Saturday, January 16, 2016

Midtown Birding (2)

In November I started a new job, which moved me away from the pocket park I wrote about before. By the way, recent reports from there say that some Swamp Sparrows, a Towhee, at least one Catbird, and two Brown Thrashers are all still there.

My new location, around Park and 51st, is unfortunately not so interesting, but there have been some birds.

Ed Gaillard: birds &emdash; Common Yellowthroat, 345 Park Avenue
office plaza bird

The first day, I spotted a Common Yellowthroat on the plaza outside the building. I saw that same bird around for several weeks, and other Yellowthroats in the churchyard of St. Bartholomew's Church across the street, and even hanging around a coffee cart near Lexington Avenue.

Ed Gaillard: birds &emdash; Common Yellowthroat, St. Bartholomew's Church
St. Bart's visitor

Most of the interesting birds were in the tiny St. Bartholomew's yards. A good part of the reason is that they had a water trickle running in the southern part of the yard, in a reasonably protected spot. That combined with a couple of trees and some shrubs, is enough to attract some birds.

Ed Gaillard: birds &emdash; Junco, St. Bartholomew's Church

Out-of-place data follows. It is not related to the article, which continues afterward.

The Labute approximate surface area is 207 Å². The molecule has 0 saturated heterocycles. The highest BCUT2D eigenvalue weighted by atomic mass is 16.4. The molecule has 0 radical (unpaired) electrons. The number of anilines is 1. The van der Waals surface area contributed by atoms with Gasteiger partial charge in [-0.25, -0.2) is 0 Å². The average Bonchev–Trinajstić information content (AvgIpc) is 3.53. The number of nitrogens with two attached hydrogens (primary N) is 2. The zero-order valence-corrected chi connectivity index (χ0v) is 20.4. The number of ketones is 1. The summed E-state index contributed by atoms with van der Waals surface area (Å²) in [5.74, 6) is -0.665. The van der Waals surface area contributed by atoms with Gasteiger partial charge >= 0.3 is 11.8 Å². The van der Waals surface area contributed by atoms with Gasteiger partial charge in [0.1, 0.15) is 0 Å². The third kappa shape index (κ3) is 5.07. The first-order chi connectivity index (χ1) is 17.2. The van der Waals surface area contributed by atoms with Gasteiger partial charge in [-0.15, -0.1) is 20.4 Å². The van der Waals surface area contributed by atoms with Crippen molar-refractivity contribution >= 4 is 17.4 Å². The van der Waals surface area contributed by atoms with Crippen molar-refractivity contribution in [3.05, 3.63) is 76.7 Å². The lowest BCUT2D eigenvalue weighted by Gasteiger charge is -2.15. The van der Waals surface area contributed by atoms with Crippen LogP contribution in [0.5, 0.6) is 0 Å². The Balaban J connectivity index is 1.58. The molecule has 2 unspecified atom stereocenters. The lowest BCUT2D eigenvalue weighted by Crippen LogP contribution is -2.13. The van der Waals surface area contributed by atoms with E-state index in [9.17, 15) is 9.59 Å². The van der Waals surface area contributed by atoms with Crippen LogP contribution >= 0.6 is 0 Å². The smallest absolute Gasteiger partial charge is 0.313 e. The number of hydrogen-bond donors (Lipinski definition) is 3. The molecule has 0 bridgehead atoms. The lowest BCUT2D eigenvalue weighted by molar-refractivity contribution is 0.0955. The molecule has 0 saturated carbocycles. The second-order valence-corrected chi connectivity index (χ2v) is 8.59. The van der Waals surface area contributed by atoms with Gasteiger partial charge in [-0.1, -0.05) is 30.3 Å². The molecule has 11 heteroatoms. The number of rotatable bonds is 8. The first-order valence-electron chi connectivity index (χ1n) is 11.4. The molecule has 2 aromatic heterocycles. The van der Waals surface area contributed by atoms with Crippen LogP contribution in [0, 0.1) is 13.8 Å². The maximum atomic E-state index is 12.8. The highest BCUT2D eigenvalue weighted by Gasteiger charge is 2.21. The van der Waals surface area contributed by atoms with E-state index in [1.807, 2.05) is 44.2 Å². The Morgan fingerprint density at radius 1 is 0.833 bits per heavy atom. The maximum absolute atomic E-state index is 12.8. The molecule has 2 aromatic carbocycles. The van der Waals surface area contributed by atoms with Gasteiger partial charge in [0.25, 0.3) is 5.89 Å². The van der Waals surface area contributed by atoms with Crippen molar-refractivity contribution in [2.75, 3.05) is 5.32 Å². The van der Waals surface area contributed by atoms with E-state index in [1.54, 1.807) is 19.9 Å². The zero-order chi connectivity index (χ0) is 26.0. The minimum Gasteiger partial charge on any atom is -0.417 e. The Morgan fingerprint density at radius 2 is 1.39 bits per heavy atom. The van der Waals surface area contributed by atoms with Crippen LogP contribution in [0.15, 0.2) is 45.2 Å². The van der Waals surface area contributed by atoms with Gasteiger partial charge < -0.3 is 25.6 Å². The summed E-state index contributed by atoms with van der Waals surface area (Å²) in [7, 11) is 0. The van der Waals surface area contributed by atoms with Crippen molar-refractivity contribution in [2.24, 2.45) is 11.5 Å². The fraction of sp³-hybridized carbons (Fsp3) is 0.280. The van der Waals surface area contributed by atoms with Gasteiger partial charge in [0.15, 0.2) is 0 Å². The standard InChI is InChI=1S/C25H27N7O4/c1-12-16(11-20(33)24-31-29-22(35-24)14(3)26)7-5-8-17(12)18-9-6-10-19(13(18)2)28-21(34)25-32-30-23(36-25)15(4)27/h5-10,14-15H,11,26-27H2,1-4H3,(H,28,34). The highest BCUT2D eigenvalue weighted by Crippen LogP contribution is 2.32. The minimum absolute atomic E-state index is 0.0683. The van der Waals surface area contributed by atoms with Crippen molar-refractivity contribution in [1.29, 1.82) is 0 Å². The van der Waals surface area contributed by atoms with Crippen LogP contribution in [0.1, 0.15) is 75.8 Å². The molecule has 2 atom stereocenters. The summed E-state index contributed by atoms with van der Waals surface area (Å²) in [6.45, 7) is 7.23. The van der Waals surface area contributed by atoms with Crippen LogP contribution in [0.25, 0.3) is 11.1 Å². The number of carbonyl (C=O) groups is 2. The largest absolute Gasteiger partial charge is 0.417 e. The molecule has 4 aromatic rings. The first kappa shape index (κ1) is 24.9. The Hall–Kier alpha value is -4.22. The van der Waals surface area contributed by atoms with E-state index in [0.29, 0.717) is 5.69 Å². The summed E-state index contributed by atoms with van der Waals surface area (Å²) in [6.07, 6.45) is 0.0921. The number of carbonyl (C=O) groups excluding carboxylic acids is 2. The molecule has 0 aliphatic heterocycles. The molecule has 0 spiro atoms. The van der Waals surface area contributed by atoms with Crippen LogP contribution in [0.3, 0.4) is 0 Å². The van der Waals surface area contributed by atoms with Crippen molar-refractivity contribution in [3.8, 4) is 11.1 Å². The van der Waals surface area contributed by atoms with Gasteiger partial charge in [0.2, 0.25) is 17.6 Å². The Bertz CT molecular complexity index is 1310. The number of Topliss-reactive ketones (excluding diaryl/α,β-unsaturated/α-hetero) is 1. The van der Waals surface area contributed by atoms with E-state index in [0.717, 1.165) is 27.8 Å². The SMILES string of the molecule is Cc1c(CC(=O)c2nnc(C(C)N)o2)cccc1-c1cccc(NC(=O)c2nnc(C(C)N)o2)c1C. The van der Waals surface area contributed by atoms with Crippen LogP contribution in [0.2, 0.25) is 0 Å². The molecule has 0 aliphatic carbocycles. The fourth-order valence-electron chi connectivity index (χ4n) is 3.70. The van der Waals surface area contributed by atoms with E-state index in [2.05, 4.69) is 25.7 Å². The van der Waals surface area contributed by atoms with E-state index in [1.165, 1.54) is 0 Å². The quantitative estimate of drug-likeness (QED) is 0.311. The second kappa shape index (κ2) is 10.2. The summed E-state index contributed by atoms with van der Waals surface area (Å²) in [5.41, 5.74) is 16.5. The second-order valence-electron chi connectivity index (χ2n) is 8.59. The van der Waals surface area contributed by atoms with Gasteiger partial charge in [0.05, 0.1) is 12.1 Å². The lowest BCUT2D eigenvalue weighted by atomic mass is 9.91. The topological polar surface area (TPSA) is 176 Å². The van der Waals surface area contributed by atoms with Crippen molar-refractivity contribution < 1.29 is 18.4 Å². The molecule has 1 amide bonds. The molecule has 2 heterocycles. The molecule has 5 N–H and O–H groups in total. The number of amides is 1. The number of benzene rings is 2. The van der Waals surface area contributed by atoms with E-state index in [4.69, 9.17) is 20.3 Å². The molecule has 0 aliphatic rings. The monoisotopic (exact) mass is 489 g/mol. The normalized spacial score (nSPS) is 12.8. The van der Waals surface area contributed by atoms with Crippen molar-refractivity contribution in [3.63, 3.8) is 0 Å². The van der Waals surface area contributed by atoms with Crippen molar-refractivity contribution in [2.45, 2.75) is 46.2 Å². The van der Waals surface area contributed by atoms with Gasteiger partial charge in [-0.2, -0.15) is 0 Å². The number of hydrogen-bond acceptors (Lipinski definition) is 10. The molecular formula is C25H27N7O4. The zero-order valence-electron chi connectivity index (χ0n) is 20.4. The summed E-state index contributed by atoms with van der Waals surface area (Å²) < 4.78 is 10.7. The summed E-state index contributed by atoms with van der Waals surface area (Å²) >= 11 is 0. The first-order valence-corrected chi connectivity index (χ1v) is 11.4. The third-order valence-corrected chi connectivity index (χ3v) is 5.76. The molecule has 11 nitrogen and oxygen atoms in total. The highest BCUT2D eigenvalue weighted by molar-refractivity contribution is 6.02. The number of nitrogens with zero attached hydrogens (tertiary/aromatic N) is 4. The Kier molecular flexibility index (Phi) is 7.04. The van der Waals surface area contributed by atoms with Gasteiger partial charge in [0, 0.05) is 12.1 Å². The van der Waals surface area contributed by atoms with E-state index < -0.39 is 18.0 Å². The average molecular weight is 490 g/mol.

just passing through

A few migrants appeared in the churchyard. Besides the Yellowthroats, there were Juncos, Song Sparrows, a Hermit Thrush, and one morning even a Ruby-Crowned Kinglet. There are also the usual city residents--pigeons, starlings, House Sparrows--and the winter-ubiquitous White Throated Sparrows.

Ed Gaillard: birds &emdash; White-Throated sparrow, St. Bartholomew's Church
in town for the winter

There was a Gray Catbird around, but I haven't seen it since the trickle was shut off in mid-December. That's also when the last of the Yellowthroats departed.

Ed Gaillard: birds &emdash; Gray Catbird, St. Bartholomew's Church
like many New Yorkers, street food keeps the Catbird going

Finally, there's a Yellow-Bellied Sapsucker who has been working trees all up and down 51st and 52nd Streets (at least), and also the tree in the St. Batholomew's southern yard.

Ed Gaillard: birds &emdash; Sapsucker and street, St. Bartholomew's Church
street scene, St. Bartholomew's Chruch

Since he seems to be teh only Sapsucker in this part of town, he's got a large number of trees to work on, which he does quite diligently. Hopefully, that will be enough to keep him going all winter.

Ed Gaillard: birds &emdash; Yellow-Bellied Sapsucker, St. Bartholomew's Church
diligent driller of holes


  1. You may have moved from your favorite bird watching park but, you still are coming across some really beautifully adorable little species of birds. =0)